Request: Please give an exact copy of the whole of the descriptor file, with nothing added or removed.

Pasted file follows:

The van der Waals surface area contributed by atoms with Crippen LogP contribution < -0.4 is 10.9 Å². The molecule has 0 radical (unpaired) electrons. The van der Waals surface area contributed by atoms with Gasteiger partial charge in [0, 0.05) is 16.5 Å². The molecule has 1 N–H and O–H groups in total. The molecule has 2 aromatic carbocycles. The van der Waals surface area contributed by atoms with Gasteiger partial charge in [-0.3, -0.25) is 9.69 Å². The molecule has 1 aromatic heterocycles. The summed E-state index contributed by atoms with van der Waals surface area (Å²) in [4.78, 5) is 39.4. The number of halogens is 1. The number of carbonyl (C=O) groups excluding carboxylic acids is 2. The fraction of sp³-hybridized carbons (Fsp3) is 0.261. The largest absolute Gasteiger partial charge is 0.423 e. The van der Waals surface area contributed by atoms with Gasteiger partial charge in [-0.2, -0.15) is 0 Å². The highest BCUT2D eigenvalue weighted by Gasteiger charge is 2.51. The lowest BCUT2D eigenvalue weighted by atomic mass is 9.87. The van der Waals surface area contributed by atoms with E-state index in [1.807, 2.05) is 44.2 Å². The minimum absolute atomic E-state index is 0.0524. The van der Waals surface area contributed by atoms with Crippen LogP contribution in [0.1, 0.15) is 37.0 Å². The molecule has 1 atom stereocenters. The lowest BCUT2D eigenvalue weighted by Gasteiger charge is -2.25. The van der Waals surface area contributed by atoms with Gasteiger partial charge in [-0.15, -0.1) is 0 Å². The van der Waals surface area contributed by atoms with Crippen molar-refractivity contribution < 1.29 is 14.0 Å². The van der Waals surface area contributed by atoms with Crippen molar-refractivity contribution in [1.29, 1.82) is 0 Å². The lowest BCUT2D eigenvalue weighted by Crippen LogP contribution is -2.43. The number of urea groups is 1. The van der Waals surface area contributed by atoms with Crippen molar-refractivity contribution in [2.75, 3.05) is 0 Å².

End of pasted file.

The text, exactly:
The van der Waals surface area contributed by atoms with Crippen LogP contribution < -0.4 is 10.9 Å². The molecule has 0 radical (unpaired) electrons. The van der Waals surface area contributed by atoms with Gasteiger partial charge in [0, 0.05) is 16.5 Å². The molecule has 1 N–H and O–H groups in total. The molecule has 2 aromatic carbocycles. The van der Waals surface area contributed by atoms with Gasteiger partial charge in [-0.3, -0.25) is 9.69 Å². The molecule has 1 aromatic heterocycles. The summed E-state index contributed by atoms with van der Waals surface area (Å²) in [4.78, 5) is 39.4. The number of halogens is 1. The number of carbonyl (C=O) groups excluding carboxylic acids is 2. The fraction of sp³-hybridized carbons (Fsp3) is 0.261. The largest absolute Gasteiger partial charge is 0.423 e. The van der Waals surface area contributed by atoms with Gasteiger partial charge in [-0.2, -0.15) is 0 Å². The highest BCUT2D eigenvalue weighted by Gasteiger charge is 2.51. The lowest BCUT2D eigenvalue weighted by atomic mass is 9.87. The van der Waals surface area contributed by atoms with E-state index in [1.807, 2.05) is 44.2 Å². The minimum absolute atomic E-state index is 0.0524. The van der Waals surface area contributed by atoms with Crippen LogP contribution in [0.1, 0.15) is 37.0 Å². The molecule has 1 atom stereocenters. The lowest BCUT2D eigenvalue weighted by Gasteiger charge is -2.25. The van der Waals surface area contributed by atoms with Gasteiger partial charge in [-0.15, -0.1) is 0 Å². The van der Waals surface area contributed by atoms with Crippen molar-refractivity contribution < 1.29 is 14.0 Å². The van der Waals surface area contributed by atoms with Crippen molar-refractivity contribution in [1.29, 1.82) is 0 Å². The lowest BCUT2D eigenvalue weighted by Crippen LogP contribution is -2.43. The number of urea groups is 1. The van der Waals surface area contributed by atoms with Crippen molar-refractivity contribution in [2.75, 3.05) is 0 Å².